How to Set up Raspberry Pi as a NAS Server

Access your files anywhere on your network.

Raspberry Pi NAS

One of the Raspberry Pi’s many functions is as a budget Network Attached Storage (NAS) device. Commercial NAS solutions are often costly and restrictive, but the Pi is inexpensive and lets you configure your server however you like and pair it with nearly any hard drive. When you create a Raspberry Pi NAS server, you'll have more than enough power to handle the everyday tasks of the home NAS, and the Raspberry Pi 4 even sports USB 3.0 ports for even faster file transfer.

What You’ll Need

Before you can get started, you’ll need a few things to put together your NAS.

  • Raspberry Pi 3B or 4
  • MicroSD card 16GB or greater
  • Case for your version of the Pi
  • Power supply compatible with the Pi
  • Ethernet cable
  • USB hard drive with its own power supply

Install Raspbian

Raspbian is the default operating system for the Raspberry Pi. It's the only one made directly by the Raspberry Pi foundation, and it's based on Debian Linux.

The utilities used in this guide to create your network attached storage are actually Linux file sharing services that come from Raspbian.

  1. Open your browser and download the latest version of Raspbian Lite from the Raspberry Pi foundation.

    Raspbian Download page
  2. Unpack the Raspbian ZIP file. It expands significantly, so be sure you have enough space first.

  3. Next, you’ll need a utility to flash the Raspbian image file onto your SD card.

    This guide is going to use balenaEtcher because it’s simple and works on Windows, Mac, and Linux, but if you have another option that you prefer, you can certainly use that instead.

  4. Go to the balenaEtcher download page, and download the latest release for your platform.

    Etcher download page
  5. Install or run Etcher. This will be different, depending on your operating system, but the installer is fairly straightforward. The defaults should be fine for nearly everyone.

    Etcher on Windows 10
  6. Open up balenaEtcher, if you haven’t already, and turn your attention to the first column to the far left. In that column, select the image file you extracted for Raspbian.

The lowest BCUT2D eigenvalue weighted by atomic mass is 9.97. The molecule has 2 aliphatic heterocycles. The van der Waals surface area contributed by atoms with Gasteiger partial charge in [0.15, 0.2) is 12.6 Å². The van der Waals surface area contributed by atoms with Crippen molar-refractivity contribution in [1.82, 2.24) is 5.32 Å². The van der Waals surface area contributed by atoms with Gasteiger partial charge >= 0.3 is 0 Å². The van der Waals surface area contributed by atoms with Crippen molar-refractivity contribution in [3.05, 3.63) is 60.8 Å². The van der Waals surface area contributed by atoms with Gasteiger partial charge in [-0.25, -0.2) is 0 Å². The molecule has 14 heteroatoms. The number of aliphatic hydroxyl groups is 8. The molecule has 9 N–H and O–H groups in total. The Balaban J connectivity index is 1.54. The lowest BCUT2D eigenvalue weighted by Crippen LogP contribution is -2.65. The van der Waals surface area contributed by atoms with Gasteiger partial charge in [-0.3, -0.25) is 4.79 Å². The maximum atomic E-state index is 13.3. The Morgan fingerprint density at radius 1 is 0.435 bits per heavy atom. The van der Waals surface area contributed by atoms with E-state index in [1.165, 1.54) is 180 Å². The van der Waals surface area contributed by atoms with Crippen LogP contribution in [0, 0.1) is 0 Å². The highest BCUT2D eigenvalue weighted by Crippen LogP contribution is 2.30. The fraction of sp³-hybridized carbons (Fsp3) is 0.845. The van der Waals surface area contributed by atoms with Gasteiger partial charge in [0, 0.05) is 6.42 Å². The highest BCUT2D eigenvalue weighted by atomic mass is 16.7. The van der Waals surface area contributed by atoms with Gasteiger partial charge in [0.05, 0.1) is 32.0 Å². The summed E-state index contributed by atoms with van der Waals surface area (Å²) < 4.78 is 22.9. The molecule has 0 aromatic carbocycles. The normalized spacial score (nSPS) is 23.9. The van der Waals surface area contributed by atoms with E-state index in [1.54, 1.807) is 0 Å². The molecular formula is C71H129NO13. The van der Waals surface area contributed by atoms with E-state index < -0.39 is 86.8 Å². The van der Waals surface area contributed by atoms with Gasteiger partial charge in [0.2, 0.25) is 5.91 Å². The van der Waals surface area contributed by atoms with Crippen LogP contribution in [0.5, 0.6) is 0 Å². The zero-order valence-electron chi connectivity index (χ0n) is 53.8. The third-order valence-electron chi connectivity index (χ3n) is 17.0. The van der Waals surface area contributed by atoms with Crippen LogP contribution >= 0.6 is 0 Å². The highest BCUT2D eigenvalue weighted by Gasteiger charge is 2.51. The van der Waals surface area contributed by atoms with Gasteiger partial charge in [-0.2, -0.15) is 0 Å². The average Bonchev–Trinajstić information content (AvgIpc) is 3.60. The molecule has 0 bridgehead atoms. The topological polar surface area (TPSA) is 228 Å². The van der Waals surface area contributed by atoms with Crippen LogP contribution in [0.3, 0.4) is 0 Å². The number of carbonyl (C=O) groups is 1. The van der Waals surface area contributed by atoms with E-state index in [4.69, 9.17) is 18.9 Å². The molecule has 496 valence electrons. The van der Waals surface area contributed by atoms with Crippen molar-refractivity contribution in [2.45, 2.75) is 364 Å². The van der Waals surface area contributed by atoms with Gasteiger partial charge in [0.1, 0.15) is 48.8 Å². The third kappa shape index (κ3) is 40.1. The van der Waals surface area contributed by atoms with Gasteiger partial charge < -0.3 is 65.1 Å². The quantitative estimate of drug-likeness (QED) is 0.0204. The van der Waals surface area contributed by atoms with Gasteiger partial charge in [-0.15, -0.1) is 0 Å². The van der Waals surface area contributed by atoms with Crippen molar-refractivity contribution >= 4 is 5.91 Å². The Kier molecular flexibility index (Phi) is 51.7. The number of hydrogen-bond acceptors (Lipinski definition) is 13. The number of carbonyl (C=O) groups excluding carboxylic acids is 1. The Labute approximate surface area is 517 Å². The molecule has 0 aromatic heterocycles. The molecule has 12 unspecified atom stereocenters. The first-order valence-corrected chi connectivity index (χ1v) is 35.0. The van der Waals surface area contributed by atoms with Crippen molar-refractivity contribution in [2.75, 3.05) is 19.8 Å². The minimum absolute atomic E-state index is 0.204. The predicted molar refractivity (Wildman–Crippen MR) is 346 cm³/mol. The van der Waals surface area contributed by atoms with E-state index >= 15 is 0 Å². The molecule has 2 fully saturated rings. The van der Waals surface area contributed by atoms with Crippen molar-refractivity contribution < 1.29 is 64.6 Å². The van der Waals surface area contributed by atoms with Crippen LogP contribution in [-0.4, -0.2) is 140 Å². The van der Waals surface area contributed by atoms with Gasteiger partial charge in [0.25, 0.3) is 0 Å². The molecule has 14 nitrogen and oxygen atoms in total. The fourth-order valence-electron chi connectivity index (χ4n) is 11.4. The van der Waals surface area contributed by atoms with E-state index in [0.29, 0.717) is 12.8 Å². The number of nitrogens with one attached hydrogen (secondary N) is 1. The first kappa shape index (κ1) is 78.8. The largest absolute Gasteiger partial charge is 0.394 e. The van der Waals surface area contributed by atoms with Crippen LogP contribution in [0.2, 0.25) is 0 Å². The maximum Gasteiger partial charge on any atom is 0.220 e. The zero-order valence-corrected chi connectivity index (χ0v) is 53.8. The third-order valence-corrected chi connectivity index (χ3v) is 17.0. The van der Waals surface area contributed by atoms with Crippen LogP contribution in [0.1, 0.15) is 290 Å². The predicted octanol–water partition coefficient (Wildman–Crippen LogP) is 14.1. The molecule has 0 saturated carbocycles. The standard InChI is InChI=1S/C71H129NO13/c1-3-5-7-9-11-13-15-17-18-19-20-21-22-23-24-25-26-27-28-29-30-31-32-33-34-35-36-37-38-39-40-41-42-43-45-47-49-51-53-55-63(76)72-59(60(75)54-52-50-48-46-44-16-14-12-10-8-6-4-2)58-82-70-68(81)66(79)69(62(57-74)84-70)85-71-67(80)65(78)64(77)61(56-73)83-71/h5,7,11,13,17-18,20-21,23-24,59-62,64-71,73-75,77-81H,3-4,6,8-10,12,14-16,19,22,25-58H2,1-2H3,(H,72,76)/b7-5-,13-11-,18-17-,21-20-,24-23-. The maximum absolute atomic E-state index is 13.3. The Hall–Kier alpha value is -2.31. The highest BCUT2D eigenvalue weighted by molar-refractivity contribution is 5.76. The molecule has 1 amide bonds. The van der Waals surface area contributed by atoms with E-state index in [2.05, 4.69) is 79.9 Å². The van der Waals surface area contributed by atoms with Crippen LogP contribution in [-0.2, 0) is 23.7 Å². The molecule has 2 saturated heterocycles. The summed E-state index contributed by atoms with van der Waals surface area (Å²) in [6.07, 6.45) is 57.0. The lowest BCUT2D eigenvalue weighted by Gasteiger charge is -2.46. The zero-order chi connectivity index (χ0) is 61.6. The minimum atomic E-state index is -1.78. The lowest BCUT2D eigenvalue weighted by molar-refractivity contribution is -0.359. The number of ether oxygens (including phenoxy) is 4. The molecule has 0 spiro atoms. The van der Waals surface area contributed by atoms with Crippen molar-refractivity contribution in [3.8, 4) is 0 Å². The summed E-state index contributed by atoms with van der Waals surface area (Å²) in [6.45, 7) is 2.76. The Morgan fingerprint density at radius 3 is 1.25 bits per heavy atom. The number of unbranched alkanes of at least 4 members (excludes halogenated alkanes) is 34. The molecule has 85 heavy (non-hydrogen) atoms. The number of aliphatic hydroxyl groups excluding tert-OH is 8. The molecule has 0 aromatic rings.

Etcher with Raspbian image added
  7.  In the center column of Etcher, choose your microSD card to write to.

    Etcher with SD added
  8. Lastly, make sure that everything’s correct, then select Flash in the final column.  

  9. Before you remove your microSD, locate the new boot partition on the card using your operating system’s file manager.

  10. Mount boot if you need to, and place an empty file called "ssh" in the partition. The file should be completely empty, and ssh shouldn’t have any extension. This file will tell the Pi to enable SSH remote access when it starts up.

  11. Unmount or eject any partitions from your microSD, and remove it from your computer.

  12. It’s finally time to assemble the Pi. Put it in its case, and insert the microSD. Connect the Pi to your network via a wired connection. You should leave it wired for the best performance, but you can change this later.

  13. The final assembly step is to give the Pi power. This will start the Raspberry Pi and begin the setup process where it resizes the disk image to fill your microSD card.

    It’s not a good idea to stop this setup, so it should always be done after everything else is connected.

  14. After you give the Pi a few minutes to get started, open a terminal on your computer to connect over SSH. This can be the built-in OpenSSH feature on Windows 10, PuTTY, or a regular terminal window on Linux or Mac.  

  15. Find the Raspberry Pi’s IP address. The easiest way is to open the connected device list on your router. The Pi is called “raspberrypi” by default, and it’ll be listed under that hostname on the router.

  16. Enter the username for the Pi, which is "pi," and the IP address on your SSH client. It’ll look something like this:

    $ ssh pi@192.168.1.150
  17. When you connect, you’ll be asked for the pi’s password. The default is always “raspberry.”

How to Set up a Network File System

A Network File System (NFS) is a convenient way to share files between Unix-like systems, including Linux and Mac.

However, NFS is much more of a hassle on Windows. So, if your network is primarily made up of Windows PCs, you may want to skip this option. If you have Macs, Linux PCs, or other Raspberry Pis you plan to share files with, it might be worth the effort to set up an NFS.

  1.  Make sure you’re connected to your Pi over SSH.

  2.  Install the required NFS server package with the following command:

    $ sudo apt install nfs-kernel-server